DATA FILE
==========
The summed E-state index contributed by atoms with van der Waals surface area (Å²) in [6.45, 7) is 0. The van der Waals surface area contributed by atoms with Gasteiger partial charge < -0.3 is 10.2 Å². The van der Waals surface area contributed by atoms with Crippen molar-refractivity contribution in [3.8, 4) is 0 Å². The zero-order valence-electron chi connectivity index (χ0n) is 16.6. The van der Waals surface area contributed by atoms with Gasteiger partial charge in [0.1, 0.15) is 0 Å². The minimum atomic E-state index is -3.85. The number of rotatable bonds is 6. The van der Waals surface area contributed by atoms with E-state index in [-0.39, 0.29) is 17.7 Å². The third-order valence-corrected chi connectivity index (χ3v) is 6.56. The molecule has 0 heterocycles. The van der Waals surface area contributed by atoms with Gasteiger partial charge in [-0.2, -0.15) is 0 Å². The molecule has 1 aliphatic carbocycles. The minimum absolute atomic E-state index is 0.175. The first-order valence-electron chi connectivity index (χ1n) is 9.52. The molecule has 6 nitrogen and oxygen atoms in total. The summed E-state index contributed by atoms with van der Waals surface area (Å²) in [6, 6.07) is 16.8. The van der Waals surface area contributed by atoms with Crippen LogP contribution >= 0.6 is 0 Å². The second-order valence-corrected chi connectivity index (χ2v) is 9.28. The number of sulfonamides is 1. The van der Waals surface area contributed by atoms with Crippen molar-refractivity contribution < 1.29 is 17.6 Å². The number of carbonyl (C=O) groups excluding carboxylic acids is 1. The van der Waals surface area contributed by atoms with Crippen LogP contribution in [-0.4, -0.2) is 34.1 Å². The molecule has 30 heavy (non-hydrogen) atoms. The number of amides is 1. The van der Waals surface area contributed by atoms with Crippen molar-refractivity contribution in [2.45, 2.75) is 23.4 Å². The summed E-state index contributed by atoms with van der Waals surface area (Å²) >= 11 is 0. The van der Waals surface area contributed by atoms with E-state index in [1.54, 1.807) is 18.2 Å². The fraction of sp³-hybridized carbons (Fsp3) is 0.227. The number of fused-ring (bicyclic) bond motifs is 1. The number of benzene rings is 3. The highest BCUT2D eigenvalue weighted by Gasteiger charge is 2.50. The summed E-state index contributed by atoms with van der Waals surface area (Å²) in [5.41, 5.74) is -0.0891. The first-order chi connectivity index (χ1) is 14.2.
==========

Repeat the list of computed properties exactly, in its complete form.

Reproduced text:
The summed E-state index contributed by atoms with van der Waals surface area (Å²) in [6.45, 7) is 0. The van der Waals surface area contributed by atoms with Gasteiger partial charge < -0.3 is 10.2 Å². The van der Waals surface area contributed by atoms with Crippen molar-refractivity contribution in [3.8, 4) is 0 Å². The zero-order valence-electron chi connectivity index (χ0n) is 16.6. The van der Waals surface area contributed by atoms with Gasteiger partial charge in [0.1, 0.15) is 0 Å². The minimum atomic E-state index is -3.85. The number of rotatable bonds is 6. The van der Waals surface area contributed by atoms with E-state index in [-0.39, 0.29) is 17.7 Å². The third-order valence-corrected chi connectivity index (χ3v) is 6.56. The molecule has 0 heterocycles. The van der Waals surface area contributed by atoms with Gasteiger partial charge in [-0.2, -0.15) is 0 Å². The molecule has 1 aliphatic carbocycles. The minimum absolute atomic E-state index is 0.175. The first-order valence-electron chi connectivity index (χ1n) is 9.52. The molecule has 6 nitrogen and oxygen atoms in total. The summed E-state index contributed by atoms with van der Waals surface area (Å²) in [6, 6.07) is 16.8. The van der Waals surface area contributed by atoms with Crippen LogP contribution >= 0.6 is 0 Å². The second-order valence-corrected chi connectivity index (χ2v) is 9.28. The number of sulfonamides is 1. The van der Waals surface area contributed by atoms with Crippen molar-refractivity contribution < 1.29 is 17.6 Å². The number of carbonyl (C=O) groups excluding carboxylic acids is 1. The van der Waals surface area contributed by atoms with Crippen LogP contribution in [-0.4, -0.2) is 34.1 Å². The molecule has 30 heavy (non-hydrogen) atoms. The number of amides is 1. The van der Waals surface area contributed by atoms with Crippen molar-refractivity contribution in [2.45, 2.75) is 23.4 Å². The summed E-state index contributed by atoms with van der Waals surface area (Å²) >= 11 is 0. The van der Waals surface area contributed by atoms with E-state index in [1.54, 1.807) is 18.2 Å². The fraction of sp³-hybridized carbons (Fsp3) is 0.227. The number of fused-ring (bicyclic) bond motifs is 1. The number of benzene rings is 3. The highest BCUT2D eigenvalue weighted by Gasteiger charge is 2.50. The summed E-state index contributed by atoms with van der Waals surface area (Å²) in [5.41, 5.74) is -0.0891. The first-order chi connectivity index (χ1) is 14.2.